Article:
I Googled "hop association" myself and found local hop associations in San Diego, California, the Gorst Valley of Wisconsin, the Maritimes in Canada, Michigan, Minnesota, and Ohio. In some ways, this is not surprising. Lot's of people grow hops in their backyards all over the country. But growing hops in your backyard is a lot different than creating a profitable hop growing farm.  Today, some small breweries feature locally grown hops in limited quantities or special one-off releases. Will we ever get to a point where people compare and contrast flavors of Cascade hops grown in the Midwest from those in California? Will Stone Brewing ever nationally release "Cheese Head Ruination", a version of their popular Double IPA brewed exclusively with Wisconsin hops?  Maybe, maybe not. But it's encouraging to think these ideas aren't as far fetched as they were just a few years ago.

Tuesday, June 14, 2016

Headlands Brewing in Adventure Sports Journal

Phil Cutti (on left) and Patrick Horn, co-founders of
Headlands Brewing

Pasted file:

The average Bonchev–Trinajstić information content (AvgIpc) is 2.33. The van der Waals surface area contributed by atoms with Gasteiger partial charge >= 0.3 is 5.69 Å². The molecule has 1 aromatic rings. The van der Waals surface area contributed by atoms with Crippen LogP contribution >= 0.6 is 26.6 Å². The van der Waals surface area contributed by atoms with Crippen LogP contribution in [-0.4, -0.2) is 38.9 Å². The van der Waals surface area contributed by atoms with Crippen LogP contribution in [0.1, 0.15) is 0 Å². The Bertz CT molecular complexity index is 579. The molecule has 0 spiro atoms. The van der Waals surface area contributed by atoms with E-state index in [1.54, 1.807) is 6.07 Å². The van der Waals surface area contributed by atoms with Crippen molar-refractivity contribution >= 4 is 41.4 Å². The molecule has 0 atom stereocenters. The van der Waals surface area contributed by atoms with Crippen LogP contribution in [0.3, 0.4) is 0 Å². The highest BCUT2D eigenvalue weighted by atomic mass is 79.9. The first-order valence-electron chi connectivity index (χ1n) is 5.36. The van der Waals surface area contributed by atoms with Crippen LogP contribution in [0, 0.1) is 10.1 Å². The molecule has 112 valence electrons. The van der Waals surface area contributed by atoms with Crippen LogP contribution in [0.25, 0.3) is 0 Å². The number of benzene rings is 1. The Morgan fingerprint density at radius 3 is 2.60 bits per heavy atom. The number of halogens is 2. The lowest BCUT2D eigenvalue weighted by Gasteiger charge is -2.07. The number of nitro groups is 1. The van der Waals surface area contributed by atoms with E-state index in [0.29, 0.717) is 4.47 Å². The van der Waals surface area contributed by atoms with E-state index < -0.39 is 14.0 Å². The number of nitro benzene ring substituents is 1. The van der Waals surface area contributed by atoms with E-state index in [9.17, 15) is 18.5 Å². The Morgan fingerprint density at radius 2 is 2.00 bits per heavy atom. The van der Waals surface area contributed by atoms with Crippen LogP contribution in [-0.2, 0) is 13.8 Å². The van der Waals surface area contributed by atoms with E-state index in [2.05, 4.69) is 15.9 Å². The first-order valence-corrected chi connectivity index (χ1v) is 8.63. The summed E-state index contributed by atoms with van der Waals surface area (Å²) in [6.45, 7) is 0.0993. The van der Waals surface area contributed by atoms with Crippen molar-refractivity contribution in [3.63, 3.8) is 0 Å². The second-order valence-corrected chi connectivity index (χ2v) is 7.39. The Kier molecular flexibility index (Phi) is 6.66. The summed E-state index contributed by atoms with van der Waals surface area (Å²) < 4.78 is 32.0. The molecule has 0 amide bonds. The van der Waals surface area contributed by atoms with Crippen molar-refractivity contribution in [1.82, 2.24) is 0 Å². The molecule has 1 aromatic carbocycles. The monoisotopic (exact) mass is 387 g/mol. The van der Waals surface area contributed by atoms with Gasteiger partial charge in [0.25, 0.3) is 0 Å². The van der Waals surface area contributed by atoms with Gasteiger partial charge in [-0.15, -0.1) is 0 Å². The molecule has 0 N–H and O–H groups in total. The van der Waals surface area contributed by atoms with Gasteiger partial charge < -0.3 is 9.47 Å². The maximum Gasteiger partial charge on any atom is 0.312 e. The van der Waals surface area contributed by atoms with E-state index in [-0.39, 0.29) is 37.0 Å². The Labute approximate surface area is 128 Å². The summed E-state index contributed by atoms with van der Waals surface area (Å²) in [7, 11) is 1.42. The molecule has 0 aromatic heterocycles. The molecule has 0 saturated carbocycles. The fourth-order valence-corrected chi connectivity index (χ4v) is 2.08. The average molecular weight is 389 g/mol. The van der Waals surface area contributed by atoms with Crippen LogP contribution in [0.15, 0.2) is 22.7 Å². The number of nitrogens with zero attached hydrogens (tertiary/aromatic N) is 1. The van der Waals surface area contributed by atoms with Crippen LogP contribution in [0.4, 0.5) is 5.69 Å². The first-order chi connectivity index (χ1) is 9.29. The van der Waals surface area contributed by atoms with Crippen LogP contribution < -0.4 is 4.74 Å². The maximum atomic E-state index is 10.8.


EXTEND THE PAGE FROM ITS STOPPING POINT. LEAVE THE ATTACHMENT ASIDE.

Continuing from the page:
There aren't a lot of endurance athletes in the brewing community, but Phil Cutti, Brewmaster of Headlands Brewing is one of them. I've know Phil for nearly four years and enjoyed plenty of his beers over that time so I was glad to interview him for the latest issue of Adventure Sports Journal. You can read how has life as an outdoor endurance athlete has guided his brewery at the link below.

Headlands Brewing: Endurance Athlete Phil Cutti tinkers his way to top brew

Monday, June 13, 2016

Rambling Reviews 6.13.2016: Debutante and Surround from Stillwater Artisanal, Sinister Black Ale from 10 Barrel

As summer approaches, it's time once again to ramble on about a few beers which crossed my lips.

I'll start with Debutante, a Biere de Garde from East Coast gypsy brewer Stillwater Artisanal. It's a collaboration brew with The Brewer's Art, a nifty  Baltimore brewpub I visited very early in my blogging life. As for the beer, it's an excellent composition of toasty malt, light sweetness, spicy aromatics, fruity esters, but it's a wonderful floral honey-like character that dominates the brew. So what if the Biere de Garde style was traditionally brewed for winter, it really works well as an early summer sipper.